Distributing Power Inside Sawppy the Rover

Now that Sawppy has a big battery pack sticking out the back, the next task is to think about how to distribute that power to internal components. This is not yet a big problem in Sawppy’s current configuration because we only have two things right now: the Raspberry Pi and the serial bus servo controller. But since Sawppy has ambition to grow in sophistication, it’s worth thinking about the problem while it’s still easy.

With two components, Sawppy already has two different voltage level requirements. The Raspberry Pi 3 requires regulated 5 volts up to 2.5 amps though fortunately that’s a problem with a known solution. The serial bus servos may draw up to 1 amp each. With ten of them on board, the potential maximum draw would exceed the capability of the voltage regulator used for the Pi. Fortunately the servos are OK with direct 2-cell lithium cell power so there’s no need to find a beefy voltage regulator.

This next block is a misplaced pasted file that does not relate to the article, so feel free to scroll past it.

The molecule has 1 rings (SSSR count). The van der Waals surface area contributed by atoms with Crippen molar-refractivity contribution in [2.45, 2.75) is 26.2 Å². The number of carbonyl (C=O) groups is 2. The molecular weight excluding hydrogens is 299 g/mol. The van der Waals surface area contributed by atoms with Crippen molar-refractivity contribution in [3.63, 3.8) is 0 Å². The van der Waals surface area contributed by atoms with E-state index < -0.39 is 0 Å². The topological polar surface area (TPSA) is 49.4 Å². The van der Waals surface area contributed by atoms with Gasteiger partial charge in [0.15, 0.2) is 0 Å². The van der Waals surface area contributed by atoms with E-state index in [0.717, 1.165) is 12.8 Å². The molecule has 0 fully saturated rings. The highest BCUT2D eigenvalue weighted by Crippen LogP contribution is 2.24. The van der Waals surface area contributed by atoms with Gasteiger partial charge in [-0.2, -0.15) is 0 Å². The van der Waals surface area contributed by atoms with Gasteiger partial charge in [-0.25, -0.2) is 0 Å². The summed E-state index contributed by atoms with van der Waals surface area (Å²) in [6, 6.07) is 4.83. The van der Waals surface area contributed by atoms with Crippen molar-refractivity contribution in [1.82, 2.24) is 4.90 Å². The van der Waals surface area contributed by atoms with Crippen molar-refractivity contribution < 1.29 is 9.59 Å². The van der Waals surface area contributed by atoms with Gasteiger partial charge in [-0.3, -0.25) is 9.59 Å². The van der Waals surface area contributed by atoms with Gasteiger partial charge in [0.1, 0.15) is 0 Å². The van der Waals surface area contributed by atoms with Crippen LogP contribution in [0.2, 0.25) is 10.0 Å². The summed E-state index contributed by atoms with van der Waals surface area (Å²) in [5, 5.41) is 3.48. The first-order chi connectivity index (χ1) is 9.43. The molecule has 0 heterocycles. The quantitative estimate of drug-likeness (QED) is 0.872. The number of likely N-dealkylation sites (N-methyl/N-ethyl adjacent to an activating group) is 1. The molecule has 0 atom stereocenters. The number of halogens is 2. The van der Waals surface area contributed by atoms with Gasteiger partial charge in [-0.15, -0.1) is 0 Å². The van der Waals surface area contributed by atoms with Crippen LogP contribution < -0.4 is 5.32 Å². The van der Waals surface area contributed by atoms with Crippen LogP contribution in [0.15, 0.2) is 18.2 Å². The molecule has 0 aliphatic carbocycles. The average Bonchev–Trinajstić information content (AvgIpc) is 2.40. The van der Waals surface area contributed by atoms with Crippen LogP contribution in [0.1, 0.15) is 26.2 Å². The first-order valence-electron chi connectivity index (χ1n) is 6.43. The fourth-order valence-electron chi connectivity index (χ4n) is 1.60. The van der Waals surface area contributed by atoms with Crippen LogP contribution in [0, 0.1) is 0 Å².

One solution for rover power is to create a master power supply module that can regulate and deliver power required by each component. But at this point in Sawppy’s evolution, it’s too early to know what components never mind what power they want. It’s better to go with a distributed system where raw battery power is sent out and each endpoint is responsible for its own power regulation. This will mean lots of duplication, but it also offers freedom to swap things in and out for experimentation.

For the moment, that means the existing solution for Raspberry Pi will be used. That solves the electrical problem but physical robustness leaves something to be desired. We can’t leave wires dangling by their solder joints!

Flappy Pi Power

A 3D-printed enclosure was designed to hold both the step-down voltage converter and the micro-USB plug used to interface with the Raspberry Pi. They are now connected by a short segment of rigid wire, eliminating movement and a potential point of failure. Power input wires for the voltage converter now have a little bit of help against physical forces from the enclosure. It’s not full and proper strain relief but it’s a start.

Converter Enclosure - open

The two halves of the enclosure are held with zip-ties. Again, not a full and proper solution but much better than dangling wires and bare circuit boards. It’ll be good enough while Sawppy evolves.

Converter Enclosure - closed

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